Updated with reaction of European Commission
European Council representatives agreed on Tuesday (9 June) to push for coronavirus-induced rule changes to the UN’s aviation emissions offset scheme. Instead of curbing CO2 at 2019-2020 levels, the EU, as well as airlines, want the baseline to be just last year.
Under the scheme – known as CORSIA – emissions from commercial planes should be capped at current levels and any growth in the coming years offset by payments into green projects, like renewable energy or reforestation.
The rules, agreed in 2018, say the grand total of emissions produced in 2019 and 2020 should be used as the baseline for offsets. A pilot phase will start in 2021, ahead of full implementation in 2027.
But the coronavirus outbreak has destroyed air travel demand and the industry predicts it will take a number of years for traffic to recover to pre-crisis levels. Airlines have therefore pushed for this year’s log of lower emissions to be discounted from the calculations.
The logic goes that 2020’s lower output will drag the bar down, meaning carriers will have to shell out more cash in order to neutralise their carbon footprint.
The European Commission agreed with that suggestion in its proposal for the EU’s common position for the International Commercial Aviation Organisation’s (ICAO) council meeting, which kicked off this week in Montreal.
EU Council representatives have now also signed off on the idea to push for a baseline change and the issue will be on the agenda of the UN meeting, due to last until 26 June.
“Adapting the baseline is crucial to maintaining a similar level of ambition for the scheme and the commitment of ICAO states to the CORSIA pilot phase while taking into account the extremely difficult circumstances created by the pandemic for international air traffic,” said Croatia’s transport minister, Oleg Butković.
Croatia holds the rotating presidency of the EU Council until the end of June, when Germany takes over.
A Commission spokesperson told EURACTIV that the institution “welcomes that EU member states yesterday agreed on a collective position to be taken at the ongoing session of the ICAO Council”, including CORSIA’s reference period for CO2 growth.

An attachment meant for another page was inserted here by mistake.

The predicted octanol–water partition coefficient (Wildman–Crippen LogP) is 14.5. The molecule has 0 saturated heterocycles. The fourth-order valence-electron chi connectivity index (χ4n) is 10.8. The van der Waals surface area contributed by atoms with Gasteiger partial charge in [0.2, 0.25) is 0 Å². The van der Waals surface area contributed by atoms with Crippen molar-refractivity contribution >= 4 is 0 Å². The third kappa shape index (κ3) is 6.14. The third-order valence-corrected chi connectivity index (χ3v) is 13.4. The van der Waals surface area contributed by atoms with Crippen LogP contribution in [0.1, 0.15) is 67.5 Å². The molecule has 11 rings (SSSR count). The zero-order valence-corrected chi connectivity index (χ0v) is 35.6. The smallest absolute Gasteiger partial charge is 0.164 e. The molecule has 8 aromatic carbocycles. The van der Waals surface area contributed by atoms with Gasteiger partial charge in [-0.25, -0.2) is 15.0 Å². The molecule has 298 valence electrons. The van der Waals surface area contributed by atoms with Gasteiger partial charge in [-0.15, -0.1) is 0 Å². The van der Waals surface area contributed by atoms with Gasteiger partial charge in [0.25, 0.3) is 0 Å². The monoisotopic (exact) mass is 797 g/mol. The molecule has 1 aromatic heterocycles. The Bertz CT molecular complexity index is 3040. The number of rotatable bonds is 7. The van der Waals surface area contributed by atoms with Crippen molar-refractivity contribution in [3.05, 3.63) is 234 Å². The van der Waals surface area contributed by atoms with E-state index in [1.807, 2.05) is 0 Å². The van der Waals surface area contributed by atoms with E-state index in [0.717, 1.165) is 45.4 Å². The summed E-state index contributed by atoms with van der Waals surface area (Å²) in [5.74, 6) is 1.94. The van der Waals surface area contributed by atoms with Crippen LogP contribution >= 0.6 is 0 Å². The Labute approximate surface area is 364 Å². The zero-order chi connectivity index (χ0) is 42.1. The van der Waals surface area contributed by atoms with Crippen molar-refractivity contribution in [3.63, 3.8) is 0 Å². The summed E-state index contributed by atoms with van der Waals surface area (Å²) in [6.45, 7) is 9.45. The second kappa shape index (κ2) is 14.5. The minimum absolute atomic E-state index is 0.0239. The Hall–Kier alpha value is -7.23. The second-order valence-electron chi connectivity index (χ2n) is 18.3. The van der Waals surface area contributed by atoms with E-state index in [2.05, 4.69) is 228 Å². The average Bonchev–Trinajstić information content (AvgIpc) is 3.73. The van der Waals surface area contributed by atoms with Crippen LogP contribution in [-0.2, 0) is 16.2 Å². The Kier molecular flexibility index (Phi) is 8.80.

“Looking ahead, we need to achieve for our economy, including aviation, a green recovery and embark on the transition towards climate-neutrality, in line with the European Green Deal objectives, and ultimately needed to achieve the goals of the Paris Agreement,” they added.
The spokesperson concluded that the success of CORSIA in achieving its goal of compensating for aviation CO2 growth beyond 2020 should act as an incentive for more greening efforts in international air travel.
Senior MEPs – including Parliament’s environment committee chair, Pascal Canfin, and Greens co-leader Bas Eickhout – had urged the Council not to push for changes now and wait until 2022, during CORSIA’s first scheduled review.
“CORSIA is already extremely far from being in line with the Paris Agreement and climate neutrality objective,” their joint letter said, adding that recent research shows that changes now would “seriously undermine the environmental integrity of the scheme”.
Canfin said after the Council decision that “the EU should be leading on emission regulation, not watering down the ambition”, adding that the Commission should ensure it champions Europe’s right to regulate airline emissions under the bloc’s carbon market.
If the baseline change is indeed made at the ongoing ICAO meeting, then the Commission has suggested that the 2022 review would be an opportunity to readdress the issue and take stock of how the virus will have affected the sector in the meantime.
However, the MEPs warned that such a strategy would be “naive” and argued that the unpredictable nature of the pandemic’s economic impact means that changes should be delayed until a clearer overview is possible.
Gilles Dufrasne, an aviation expert at non-profit Carbon Market Watch, told EURACTIV that the baseline change might mean airlines do not need to buy offset permits until at least 2023, or maybe even 2025.
“That is definitely less ambitious than what was planned,” he said, referring to Minister Butković’s statement.
He added that “it’s very disappointing to see EU countries taking a step backwards on climate policy while handing out billions in bailouts to airlines” who are “exploiting the situation to the fullest to fight climate policies”.
France unveiled a €15 billion rescue package for its aerospace industry earlier on Tuesday, €7 billion of which is an already-agreed bailout for national carrier Air France. But the government has green ambitions and wants to stimulate R&D into zero-emission flight.
According to the scheme, €1.5bn will be set aside for the development of aircraft powered by hydrogen, biofuels and hybrid-electric systems, with the aim of putting an actual aircraft into service by 2035.
[Edited by Zoran Radosavljevic]